The constellation of Cancer is one of the twelve Signs of the Zodiac. It is a rather inconspicuous constellation, which shines relatively weak in the sky.
How to spot Cancer
Cancer is the faintest of the Zodiac constellations and is difficult to see. If you locate the brightest stars of Gemini and the brightest star of Leo, Cancer lies in between them. The Lynx lies to the north and Hydra to the south – give it a go! The shape of it looks like an inverted letter Y. Cancer can theoretically be seen in both hemispheres. In the northern hemisphere it is best viewed from late autumn to spring. In the southern hemisphere Cancer can be seen in the summer and autumn months.
In Greek mythology, the Cancer appears rather as a secondary character. Thus, it is associated with a heroic act of Hercules: During a battle against the multi-headed Hydra, the Goddess Hera sent a crab because she hated her illegitimate stepson Hercules. The crab tried to kill Hercules but failed miserably. In gratitude for the try, Hera sent it to heaven, but as it could not fulfill its task, it does not shine as brightly as the other constellations today.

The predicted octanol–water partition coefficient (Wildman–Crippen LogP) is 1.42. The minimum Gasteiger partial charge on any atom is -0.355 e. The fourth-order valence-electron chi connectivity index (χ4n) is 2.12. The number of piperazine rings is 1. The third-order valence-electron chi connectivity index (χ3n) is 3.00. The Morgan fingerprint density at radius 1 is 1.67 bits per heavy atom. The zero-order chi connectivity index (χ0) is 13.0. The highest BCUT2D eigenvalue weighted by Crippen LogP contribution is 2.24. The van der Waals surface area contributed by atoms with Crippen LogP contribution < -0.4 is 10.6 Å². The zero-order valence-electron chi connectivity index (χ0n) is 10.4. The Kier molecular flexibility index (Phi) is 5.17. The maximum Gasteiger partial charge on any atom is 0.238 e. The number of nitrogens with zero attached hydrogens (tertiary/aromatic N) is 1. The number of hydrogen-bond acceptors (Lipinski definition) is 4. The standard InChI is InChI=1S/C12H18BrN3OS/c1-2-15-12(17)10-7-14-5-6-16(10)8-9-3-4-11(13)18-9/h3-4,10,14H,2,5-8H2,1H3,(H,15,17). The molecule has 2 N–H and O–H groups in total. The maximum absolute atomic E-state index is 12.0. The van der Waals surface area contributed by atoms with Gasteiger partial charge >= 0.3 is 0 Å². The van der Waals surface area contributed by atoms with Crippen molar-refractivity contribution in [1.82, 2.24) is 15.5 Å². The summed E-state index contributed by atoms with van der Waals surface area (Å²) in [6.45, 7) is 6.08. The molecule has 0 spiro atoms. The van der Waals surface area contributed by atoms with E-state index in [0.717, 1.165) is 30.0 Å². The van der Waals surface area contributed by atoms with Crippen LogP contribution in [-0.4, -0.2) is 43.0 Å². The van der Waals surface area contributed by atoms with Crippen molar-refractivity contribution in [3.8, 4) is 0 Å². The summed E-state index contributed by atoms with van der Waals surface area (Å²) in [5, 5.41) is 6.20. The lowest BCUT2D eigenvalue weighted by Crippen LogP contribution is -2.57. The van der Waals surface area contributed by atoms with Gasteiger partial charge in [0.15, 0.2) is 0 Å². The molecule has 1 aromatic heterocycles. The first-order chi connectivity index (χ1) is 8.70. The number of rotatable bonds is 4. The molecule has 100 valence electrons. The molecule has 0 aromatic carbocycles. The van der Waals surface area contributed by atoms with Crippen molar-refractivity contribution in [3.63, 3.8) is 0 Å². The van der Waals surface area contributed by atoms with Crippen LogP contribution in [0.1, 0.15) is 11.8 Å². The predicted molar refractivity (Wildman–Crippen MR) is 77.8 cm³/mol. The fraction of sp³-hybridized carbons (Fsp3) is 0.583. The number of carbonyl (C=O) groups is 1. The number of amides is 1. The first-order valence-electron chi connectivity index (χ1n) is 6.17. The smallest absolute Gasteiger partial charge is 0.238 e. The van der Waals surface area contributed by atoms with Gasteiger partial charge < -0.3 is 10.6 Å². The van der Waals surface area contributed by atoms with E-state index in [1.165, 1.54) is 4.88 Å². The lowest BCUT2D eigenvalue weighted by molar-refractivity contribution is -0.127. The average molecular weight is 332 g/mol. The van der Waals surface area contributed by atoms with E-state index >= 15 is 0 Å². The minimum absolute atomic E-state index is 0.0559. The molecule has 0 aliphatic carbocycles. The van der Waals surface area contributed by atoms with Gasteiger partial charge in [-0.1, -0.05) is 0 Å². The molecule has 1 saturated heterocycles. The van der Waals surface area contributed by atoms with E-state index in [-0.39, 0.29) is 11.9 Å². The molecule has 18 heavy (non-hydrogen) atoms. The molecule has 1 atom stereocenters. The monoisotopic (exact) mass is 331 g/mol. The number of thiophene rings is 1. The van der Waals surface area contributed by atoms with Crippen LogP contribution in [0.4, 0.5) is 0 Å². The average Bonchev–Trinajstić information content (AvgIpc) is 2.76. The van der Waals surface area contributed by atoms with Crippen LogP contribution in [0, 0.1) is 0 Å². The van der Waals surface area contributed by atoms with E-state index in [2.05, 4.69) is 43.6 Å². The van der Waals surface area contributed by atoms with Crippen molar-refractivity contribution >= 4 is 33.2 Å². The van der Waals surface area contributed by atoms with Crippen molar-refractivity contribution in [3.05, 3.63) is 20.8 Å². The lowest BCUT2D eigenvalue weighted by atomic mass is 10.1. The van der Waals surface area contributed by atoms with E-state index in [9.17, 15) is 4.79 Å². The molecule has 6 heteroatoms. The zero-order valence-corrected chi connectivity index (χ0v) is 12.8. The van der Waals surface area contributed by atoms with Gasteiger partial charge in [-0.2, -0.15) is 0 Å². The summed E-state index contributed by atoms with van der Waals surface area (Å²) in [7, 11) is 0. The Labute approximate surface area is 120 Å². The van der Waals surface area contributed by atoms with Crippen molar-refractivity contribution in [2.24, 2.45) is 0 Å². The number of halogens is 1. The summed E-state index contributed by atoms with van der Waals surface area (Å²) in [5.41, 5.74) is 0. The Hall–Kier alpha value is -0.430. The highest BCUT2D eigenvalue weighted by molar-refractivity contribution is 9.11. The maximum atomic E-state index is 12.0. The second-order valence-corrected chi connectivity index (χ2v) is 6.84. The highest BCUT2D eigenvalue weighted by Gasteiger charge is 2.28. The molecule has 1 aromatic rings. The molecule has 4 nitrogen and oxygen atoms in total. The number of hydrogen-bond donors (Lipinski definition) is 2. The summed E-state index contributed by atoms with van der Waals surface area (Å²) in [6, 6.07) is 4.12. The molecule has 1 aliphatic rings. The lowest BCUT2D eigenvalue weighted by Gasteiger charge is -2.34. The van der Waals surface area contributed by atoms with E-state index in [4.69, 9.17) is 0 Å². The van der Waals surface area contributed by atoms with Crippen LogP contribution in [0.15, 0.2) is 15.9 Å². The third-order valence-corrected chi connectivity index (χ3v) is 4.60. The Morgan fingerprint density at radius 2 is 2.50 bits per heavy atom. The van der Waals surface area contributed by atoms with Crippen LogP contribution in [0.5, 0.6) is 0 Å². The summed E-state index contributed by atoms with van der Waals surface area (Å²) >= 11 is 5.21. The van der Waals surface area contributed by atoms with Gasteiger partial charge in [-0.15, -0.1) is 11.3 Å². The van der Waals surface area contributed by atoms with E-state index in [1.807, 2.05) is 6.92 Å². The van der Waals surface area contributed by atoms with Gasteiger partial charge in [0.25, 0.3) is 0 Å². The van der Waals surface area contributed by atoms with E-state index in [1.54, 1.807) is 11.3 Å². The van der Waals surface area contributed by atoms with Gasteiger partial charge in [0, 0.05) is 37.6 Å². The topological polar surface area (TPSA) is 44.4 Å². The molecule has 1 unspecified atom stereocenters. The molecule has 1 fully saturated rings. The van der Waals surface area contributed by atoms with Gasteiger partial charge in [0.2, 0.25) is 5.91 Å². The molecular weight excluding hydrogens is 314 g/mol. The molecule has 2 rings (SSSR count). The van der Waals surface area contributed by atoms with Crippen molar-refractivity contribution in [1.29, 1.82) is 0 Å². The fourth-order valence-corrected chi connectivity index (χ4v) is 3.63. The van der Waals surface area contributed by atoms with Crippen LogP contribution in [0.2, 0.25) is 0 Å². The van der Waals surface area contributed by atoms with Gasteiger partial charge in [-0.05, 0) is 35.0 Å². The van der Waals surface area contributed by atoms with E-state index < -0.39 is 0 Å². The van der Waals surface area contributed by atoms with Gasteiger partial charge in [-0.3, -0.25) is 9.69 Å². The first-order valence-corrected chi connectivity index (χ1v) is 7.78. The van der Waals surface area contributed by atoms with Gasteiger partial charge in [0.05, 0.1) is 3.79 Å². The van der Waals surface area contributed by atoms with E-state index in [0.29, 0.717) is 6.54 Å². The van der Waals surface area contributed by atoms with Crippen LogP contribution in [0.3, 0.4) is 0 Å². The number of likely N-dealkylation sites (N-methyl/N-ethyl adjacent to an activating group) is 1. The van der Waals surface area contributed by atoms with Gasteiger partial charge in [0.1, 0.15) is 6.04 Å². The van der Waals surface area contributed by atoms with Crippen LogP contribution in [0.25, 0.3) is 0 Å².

The brightest star in the constellation, Altarf, is 500 times more luminous than the sun. Looking at Cancer through a telescope is a great start for stargazers – you get to see an open cluster called the Beehive Cluster which is the nearest to the Earth and contains about 50 stars.